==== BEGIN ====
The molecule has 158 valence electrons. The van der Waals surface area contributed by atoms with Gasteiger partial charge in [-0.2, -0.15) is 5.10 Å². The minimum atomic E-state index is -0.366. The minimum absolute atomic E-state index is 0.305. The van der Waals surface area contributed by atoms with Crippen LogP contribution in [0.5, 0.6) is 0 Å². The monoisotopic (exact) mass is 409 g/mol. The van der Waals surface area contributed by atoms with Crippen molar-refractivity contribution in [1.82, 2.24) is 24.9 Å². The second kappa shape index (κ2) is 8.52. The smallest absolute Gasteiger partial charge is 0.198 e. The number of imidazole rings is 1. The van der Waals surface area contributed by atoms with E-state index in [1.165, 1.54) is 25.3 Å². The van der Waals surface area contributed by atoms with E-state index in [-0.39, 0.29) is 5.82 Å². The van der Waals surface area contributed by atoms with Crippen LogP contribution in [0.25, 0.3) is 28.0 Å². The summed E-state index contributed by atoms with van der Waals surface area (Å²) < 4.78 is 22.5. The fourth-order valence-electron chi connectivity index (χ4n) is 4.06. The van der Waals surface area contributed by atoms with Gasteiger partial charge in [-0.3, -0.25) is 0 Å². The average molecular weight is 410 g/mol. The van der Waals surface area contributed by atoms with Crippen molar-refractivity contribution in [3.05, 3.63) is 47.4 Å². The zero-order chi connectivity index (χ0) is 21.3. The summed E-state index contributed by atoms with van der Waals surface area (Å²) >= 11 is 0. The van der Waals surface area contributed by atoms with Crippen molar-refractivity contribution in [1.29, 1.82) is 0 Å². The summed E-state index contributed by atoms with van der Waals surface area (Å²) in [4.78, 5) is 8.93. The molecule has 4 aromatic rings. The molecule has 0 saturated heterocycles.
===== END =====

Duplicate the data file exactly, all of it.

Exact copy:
The molecule has 158 valence electrons. The van der Waals surface area contributed by atoms with Gasteiger partial charge in [-0.2, -0.15) is 5.10 Å². The minimum atomic E-state index is -0.366. The minimum absolute atomic E-state index is 0.305. The van der Waals surface area contributed by atoms with Crippen LogP contribution in [0.5, 0.6) is 0 Å². The monoisotopic (exact) mass is 409 g/mol. The van der Waals surface area contributed by atoms with Crippen molar-refractivity contribution in [1.82, 2.24) is 24.9 Å². The second kappa shape index (κ2) is 8.52. The smallest absolute Gasteiger partial charge is 0.198 e. The number of imidazole rings is 1. The van der Waals surface area contributed by atoms with E-state index in [1.165, 1.54) is 25.3 Å². The van der Waals surface area contributed by atoms with E-state index in [-0.39, 0.29) is 5.82 Å². The van der Waals surface area contributed by atoms with Crippen LogP contribution in [0.25, 0.3) is 28.0 Å². The summed E-state index contributed by atoms with van der Waals surface area (Å²) < 4.78 is 22.5. The fourth-order valence-electron chi connectivity index (χ4n) is 4.06. The van der Waals surface area contributed by atoms with Gasteiger partial charge in [-0.3, -0.25) is 0 Å². The average molecular weight is 410 g/mol. The van der Waals surface area contributed by atoms with Crippen molar-refractivity contribution in [3.05, 3.63) is 47.4 Å². The zero-order chi connectivity index (χ0) is 21.3. The summed E-state index contributed by atoms with van der Waals surface area (Å²) >= 11 is 0. The van der Waals surface area contributed by atoms with Crippen molar-refractivity contribution in [1.29, 1.82) is 0 Å². The summed E-state index contributed by atoms with van der Waals surface area (Å²) in [4.78, 5) is 8.93. The molecule has 4 aromatic rings. The molecule has 0 saturated heterocycles.